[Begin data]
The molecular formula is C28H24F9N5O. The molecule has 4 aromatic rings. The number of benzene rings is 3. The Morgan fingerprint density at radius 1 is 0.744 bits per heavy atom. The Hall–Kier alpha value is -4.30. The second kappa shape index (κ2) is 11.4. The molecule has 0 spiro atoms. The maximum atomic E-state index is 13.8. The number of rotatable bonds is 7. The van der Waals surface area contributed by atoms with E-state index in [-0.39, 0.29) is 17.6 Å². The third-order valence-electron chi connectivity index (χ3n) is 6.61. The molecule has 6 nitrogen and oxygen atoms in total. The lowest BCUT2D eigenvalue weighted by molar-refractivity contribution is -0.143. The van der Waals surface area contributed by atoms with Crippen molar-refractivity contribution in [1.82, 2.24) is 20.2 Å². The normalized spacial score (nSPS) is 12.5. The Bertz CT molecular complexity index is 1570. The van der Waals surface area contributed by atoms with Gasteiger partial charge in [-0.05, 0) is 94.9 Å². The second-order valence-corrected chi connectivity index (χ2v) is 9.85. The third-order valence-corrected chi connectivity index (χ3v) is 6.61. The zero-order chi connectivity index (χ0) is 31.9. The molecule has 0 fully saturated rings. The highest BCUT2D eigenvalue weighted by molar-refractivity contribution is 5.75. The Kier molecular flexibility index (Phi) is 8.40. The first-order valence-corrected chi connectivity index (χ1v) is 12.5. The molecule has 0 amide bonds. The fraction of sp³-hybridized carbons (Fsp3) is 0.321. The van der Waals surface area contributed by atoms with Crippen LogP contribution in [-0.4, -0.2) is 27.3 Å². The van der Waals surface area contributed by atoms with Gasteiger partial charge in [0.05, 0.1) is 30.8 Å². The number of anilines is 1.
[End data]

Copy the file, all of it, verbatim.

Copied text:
The molecular formula is C28H24F9N5O. The molecule has 4 aromatic rings. The number of benzene rings is 3. The Morgan fingerprint density at radius 1 is 0.744 bits per heavy atom. The Hall–Kier alpha value is -4.30. The second kappa shape index (κ2) is 11.4. The molecule has 0 spiro atoms. The maximum atomic E-state index is 13.8. The number of rotatable bonds is 7. The van der Waals surface area contributed by atoms with E-state index in [-0.39, 0.29) is 17.6 Å². The third-order valence-electron chi connectivity index (χ3n) is 6.61. The molecule has 6 nitrogen and oxygen atoms in total. The lowest BCUT2D eigenvalue weighted by molar-refractivity contribution is -0.143. The van der Waals surface area contributed by atoms with Crippen molar-refractivity contribution in [1.82, 2.24) is 20.2 Å². The normalized spacial score (nSPS) is 12.5. The Bertz CT molecular complexity index is 1570. The van der Waals surface area contributed by atoms with Gasteiger partial charge in [-0.05, 0) is 94.9 Å². The second-order valence-corrected chi connectivity index (χ2v) is 9.85. The third-order valence-corrected chi connectivity index (χ3v) is 6.61. The zero-order chi connectivity index (χ0) is 31.9. The molecule has 0 fully saturated rings. The highest BCUT2D eigenvalue weighted by molar-refractivity contribution is 5.75. The Kier molecular flexibility index (Phi) is 8.40. The first-order valence-corrected chi connectivity index (χ1v) is 12.5. The molecule has 0 amide bonds. The fraction of sp³-hybridized carbons (Fsp3) is 0.321. The van der Waals surface area contributed by atoms with Crippen LogP contribution in [-0.4, -0.2) is 27.3 Å². The van der Waals surface area contributed by atoms with Gasteiger partial charge in [0.05, 0.1) is 30.8 Å². The number of anilines is 1.